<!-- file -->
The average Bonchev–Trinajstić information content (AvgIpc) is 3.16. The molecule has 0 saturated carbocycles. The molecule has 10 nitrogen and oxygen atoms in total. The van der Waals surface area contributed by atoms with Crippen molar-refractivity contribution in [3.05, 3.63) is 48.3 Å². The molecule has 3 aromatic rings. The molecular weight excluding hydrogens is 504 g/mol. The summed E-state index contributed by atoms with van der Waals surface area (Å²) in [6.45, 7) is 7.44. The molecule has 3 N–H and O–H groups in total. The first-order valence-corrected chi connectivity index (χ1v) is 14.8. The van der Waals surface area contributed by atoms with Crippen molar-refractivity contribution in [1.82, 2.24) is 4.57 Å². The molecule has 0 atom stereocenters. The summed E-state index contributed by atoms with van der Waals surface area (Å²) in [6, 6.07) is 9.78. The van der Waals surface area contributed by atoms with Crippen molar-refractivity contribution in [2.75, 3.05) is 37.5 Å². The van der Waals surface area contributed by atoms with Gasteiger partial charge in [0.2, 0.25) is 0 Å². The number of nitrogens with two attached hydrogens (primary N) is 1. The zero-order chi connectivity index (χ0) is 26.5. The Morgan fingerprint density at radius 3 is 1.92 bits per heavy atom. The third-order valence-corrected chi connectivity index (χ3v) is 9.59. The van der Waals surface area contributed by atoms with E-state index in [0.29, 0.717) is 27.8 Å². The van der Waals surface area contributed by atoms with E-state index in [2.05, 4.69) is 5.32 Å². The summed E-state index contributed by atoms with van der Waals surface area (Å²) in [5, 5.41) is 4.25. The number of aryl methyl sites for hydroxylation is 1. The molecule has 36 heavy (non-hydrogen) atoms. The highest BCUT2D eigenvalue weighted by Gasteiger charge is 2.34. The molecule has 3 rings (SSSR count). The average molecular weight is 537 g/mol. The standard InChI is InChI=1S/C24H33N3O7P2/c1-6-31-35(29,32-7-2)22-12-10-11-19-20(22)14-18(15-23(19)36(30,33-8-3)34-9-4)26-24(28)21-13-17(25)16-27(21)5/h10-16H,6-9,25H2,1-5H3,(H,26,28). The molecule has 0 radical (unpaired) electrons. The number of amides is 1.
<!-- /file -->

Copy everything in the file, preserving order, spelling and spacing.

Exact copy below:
The average Bonchev–Trinajstić information content (AvgIpc) is 3.16. The molecule has 0 saturated carbocycles. The molecule has 10 nitrogen and oxygen atoms in total. The van der Waals surface area contributed by atoms with Crippen molar-refractivity contribution in [3.05, 3.63) is 48.3 Å². The molecule has 3 aromatic rings. The molecular weight excluding hydrogens is 504 g/mol. The summed E-state index contributed by atoms with van der Waals surface area (Å²) in [6.45, 7) is 7.44. The molecule has 3 N–H and O–H groups in total. The first-order valence-corrected chi connectivity index (χ1v) is 14.8. The van der Waals surface area contributed by atoms with Crippen molar-refractivity contribution in [1.82, 2.24) is 4.57 Å². The molecule has 0 atom stereocenters. The summed E-state index contributed by atoms with van der Waals surface area (Å²) in [6, 6.07) is 9.78. The van der Waals surface area contributed by atoms with Crippen molar-refractivity contribution in [2.75, 3.05) is 37.5 Å². The van der Waals surface area contributed by atoms with Gasteiger partial charge in [0.2, 0.25) is 0 Å². The number of nitrogens with two attached hydrogens (primary N) is 1. The zero-order chi connectivity index (χ0) is 26.5. The Morgan fingerprint density at radius 3 is 1.92 bits per heavy atom. The third-order valence-corrected chi connectivity index (χ3v) is 9.59. The van der Waals surface area contributed by atoms with E-state index in [0.29, 0.717) is 27.8 Å². The van der Waals surface area contributed by atoms with E-state index in [2.05, 4.69) is 5.32 Å². The summed E-state index contributed by atoms with van der Waals surface area (Å²) in [5, 5.41) is 4.25. The number of aryl methyl sites for hydroxylation is 1. The molecule has 36 heavy (non-hydrogen) atoms. The highest BCUT2D eigenvalue weighted by Gasteiger charge is 2.34. The molecule has 3 rings (SSSR count). The average molecular weight is 537 g/mol. The standard InChI is InChI=1S/C24H33N3O7P2/c1-6-31-35(29,32-7-2)22-12-10-11-19-20(22)14-18(15-23(19)36(30,33-8-3)34-9-4)26-24(28)21-13-17(25)16-27(21)5/h10-16H,6-9,25H2,1-5H3,(H,26,28). The molecule has 0 radical (unpaired) electrons. The number of amides is 1.